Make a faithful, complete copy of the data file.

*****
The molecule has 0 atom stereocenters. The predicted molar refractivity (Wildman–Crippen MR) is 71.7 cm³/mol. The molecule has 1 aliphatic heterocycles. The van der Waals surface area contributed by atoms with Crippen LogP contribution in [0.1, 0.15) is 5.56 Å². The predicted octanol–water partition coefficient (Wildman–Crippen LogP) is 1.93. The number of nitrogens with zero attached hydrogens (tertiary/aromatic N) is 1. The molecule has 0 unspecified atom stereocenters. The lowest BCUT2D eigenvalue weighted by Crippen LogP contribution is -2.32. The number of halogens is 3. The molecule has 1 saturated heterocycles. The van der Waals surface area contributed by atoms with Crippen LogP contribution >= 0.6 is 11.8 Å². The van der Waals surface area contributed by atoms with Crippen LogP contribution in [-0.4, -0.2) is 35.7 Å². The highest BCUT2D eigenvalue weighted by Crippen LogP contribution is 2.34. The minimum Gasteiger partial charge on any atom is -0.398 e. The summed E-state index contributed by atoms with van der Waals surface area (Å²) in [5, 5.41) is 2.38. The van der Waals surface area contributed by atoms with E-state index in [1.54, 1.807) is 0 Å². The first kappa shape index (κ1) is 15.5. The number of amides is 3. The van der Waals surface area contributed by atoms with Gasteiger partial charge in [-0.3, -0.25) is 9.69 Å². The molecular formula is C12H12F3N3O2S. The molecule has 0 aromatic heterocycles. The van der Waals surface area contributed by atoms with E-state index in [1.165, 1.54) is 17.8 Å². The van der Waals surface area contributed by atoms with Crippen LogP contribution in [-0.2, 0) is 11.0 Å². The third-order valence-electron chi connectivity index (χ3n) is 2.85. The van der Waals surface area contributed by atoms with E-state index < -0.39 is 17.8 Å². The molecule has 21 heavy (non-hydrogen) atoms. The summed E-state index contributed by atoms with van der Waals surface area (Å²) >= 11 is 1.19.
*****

The molecule has 0 atom stereocenters. The predicted molar refractivity (Wildman–Crippen MR) is 71.7 cm³/mol. The molecule has 1 aliphatic heterocycles. The van der Waals surface area contributed by atoms with Crippen LogP contribution in [0.1, 0.15) is 5.56 Å². The predicted octanol–water partition coefficient (Wildman–Crippen LogP) is 1.93. The number of nitrogens with zero attached hydrogens (tertiary/aromatic N) is 1. The molecule has 0 unspecified atom stereocenters. The lowest BCUT2D eigenvalue weighted by Crippen LogP contribution is -2.32. The number of halogens is 3. The molecule has 1 saturated heterocycles. The van der Waals surface area contributed by atoms with Crippen LogP contribution >= 0.6 is 11.8 Å². The van der Waals surface area contributed by atoms with Crippen LogP contribution in [-0.4, -0.2) is 35.7 Å². The highest BCUT2D eigenvalue weighted by Crippen LogP contribution is 2.34. The minimum Gasteiger partial charge on any atom is -0.398 e. The summed E-state index contributed by atoms with van der Waals surface area (Å²) in [5, 5.41) is 2.38. The van der Waals surface area contributed by atoms with E-state index in [1.54, 1.807) is 0 Å². The first kappa shape index (κ1) is 15.5. The number of amides is 3. The van der Waals surface area contributed by atoms with Gasteiger partial charge in [-0.3, -0.25) is 9.69 Å². The molecular formula is C12H12F3N3O2S. The molecule has 0 aromatic heterocycles. The van der Waals surface area contributed by atoms with E-state index in [1.165, 1.54) is 17.8 Å². The van der Waals surface area contributed by atoms with Crippen LogP contribution in [-0.2, 0) is 11.0 Å². The third-order valence-electron chi connectivity index (χ3n) is 2.85. The van der Waals surface area contributed by atoms with E-state index < -0.39 is 17.8 Å². The molecule has 21 heavy (non-hydrogen) atoms. The summed E-state index contributed by atoms with van der Waals surface area (Å²) >= 11 is 1.19.